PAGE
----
We’ll see how this all stands up next weekend. The current forecast calls for 119F on Father’s Day!
Wow, that’s going to be one hot Father’s Day. I hope the Iro is designed to be outside in such extremes. Mine sits on the side of the house that gets the most sun. Granted, it’s in a Orbit box but still.
@Modawg2k Yeah, I was thinking about that today. Everything fries out here, but according to the tech specs we’ll have 21 degrees of margin, that is assuming the enclosure doesn’t cause the heat to rise more internally!
You got me thinking about the competition.
Even with enclosures they recommend keeping it under 125F. I’m not sure that there are many places that would do well with 32F as the min. either. Even here it gets colder than that. Way to go Rachio hardware engineering !
Man, when did Satan enter the holiday planning business?
I wanted to work on my non-lawn zones earlier, but had to take a break as I had family in town. Finally had a chance to work on them again.
I’ve started with what I think is the simplest zone – it’s just two fixed-spray nozzles watering two beds of annuals (currently wax-leaf begonias) – My biggest concern was that how I had it defined was going to have the zone watering everyday, and still not keeping up – the ET was going to be bigger that the watering on a daily basis!
Here’s what I started with:
And how one of the predictions looked:
I took a couple of hours and set up a test zone (one that I’m not using) and tried to adjust just one factor at a time to see if I could get it to get the irrigation inches up to something that would match the Crop ET. My thought was that my lawn is doing great, but when it waters, it often puts down 2-3 times the amount of ET. And I’m thinking that water deeper, water less often is still good logic for annuals. Does my logic seem sound? Any thoughts?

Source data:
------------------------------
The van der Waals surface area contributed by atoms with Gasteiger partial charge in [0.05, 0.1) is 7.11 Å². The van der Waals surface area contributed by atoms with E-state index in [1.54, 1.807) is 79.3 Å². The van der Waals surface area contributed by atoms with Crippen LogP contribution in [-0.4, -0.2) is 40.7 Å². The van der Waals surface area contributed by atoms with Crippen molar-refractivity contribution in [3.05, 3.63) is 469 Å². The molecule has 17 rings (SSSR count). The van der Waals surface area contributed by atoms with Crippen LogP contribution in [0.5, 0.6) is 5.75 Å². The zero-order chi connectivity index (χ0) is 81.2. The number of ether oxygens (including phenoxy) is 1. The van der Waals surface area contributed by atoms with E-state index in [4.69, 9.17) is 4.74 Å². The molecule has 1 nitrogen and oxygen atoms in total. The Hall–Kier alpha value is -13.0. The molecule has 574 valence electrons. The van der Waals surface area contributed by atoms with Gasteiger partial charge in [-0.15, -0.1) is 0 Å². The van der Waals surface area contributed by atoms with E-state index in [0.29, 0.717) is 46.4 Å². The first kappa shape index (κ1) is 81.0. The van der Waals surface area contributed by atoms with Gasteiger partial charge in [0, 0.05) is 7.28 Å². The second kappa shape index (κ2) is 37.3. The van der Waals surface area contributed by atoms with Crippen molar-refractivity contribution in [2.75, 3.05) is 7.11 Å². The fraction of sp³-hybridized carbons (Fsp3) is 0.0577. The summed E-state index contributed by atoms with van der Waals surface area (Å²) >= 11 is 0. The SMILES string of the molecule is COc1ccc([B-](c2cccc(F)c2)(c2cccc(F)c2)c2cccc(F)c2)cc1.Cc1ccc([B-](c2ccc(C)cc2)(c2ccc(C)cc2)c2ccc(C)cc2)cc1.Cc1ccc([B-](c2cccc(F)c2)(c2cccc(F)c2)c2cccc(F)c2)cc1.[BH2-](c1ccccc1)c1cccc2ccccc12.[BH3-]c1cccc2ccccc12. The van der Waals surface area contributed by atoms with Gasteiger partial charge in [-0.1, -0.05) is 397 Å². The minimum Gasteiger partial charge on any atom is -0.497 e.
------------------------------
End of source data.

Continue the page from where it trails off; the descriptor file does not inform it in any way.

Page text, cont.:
I didn’t want to set the MAD higher than 25% based on some doc that I found online, where they recommended 20-25% MAD for drip systems with non-lawn plants. I played with the coefficient and quickly learned that it only effects frequency and not duration. So I left the coefficient set at 80%. I tried 3 or 4 different AW’s and found they had less impact on duration than root depth. I finally ended up changing only the root depth (set to 5 inches) and the MAD - (took it from 20-25%). That brought my irrigation up to .21 inches and I’m thinking that this is going to look better? (and as luck would have it, I haven’t gotten to test it out yet because our 20% chance of rain two nights in a row turned into good storms, and I haven’t needed to water at all! The rain sensor just deactivated today!)
Any thoughts? Am I on the right track?
Then on to tackle the tougher ones!